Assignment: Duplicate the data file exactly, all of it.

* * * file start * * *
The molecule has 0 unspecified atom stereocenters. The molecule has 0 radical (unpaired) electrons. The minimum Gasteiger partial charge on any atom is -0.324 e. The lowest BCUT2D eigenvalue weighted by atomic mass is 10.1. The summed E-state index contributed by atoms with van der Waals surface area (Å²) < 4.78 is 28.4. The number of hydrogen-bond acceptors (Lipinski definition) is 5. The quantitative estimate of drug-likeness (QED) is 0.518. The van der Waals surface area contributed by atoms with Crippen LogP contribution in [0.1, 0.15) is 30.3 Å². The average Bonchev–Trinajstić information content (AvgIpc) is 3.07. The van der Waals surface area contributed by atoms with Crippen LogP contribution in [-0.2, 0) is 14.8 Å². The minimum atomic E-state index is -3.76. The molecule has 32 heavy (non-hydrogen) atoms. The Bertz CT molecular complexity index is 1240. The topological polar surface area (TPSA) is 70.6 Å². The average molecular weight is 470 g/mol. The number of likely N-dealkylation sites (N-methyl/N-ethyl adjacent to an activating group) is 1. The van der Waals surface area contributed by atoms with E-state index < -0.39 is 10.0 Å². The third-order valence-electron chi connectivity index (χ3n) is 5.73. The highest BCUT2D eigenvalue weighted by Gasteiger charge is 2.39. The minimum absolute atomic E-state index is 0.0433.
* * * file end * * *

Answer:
The molecule has 0 unspecified atom stereocenters. The molecule has 0 radical (unpaired) electrons. The minimum Gasteiger partial charge on any atom is -0.324 e. The lowest BCUT2D eigenvalue weighted by atomic mass is 10.1. The summed E-state index contributed by atoms with van der Waals surface area (Å²) < 4.78 is 28.4. The number of hydrogen-bond acceptors (Lipinski definition) is 5. The quantitative estimate of drug-likeness (QED) is 0.518. The van der Waals surface area contributed by atoms with Crippen LogP contribution in [0.1, 0.15) is 30.3 Å². The average Bonchev–Trinajstić information content (AvgIpc) is 3.07. The van der Waals surface area contributed by atoms with Crippen LogP contribution in [-0.2, 0) is 14.8 Å². The minimum atomic E-state index is -3.76. The molecule has 32 heavy (non-hydrogen) atoms. The Bertz CT molecular complexity index is 1240. The topological polar surface area (TPSA) is 70.6 Å². The average molecular weight is 470 g/mol. The number of likely N-dealkylation sites (N-methyl/N-ethyl adjacent to an activating group) is 1. The van der Waals surface area contributed by atoms with E-state index < -0.39 is 10.0 Å². The third-order valence-electron chi connectivity index (χ3n) is 5.73. The highest BCUT2D eigenvalue weighted by Gasteiger charge is 2.39. The minimum absolute atomic E-state index is 0.0433.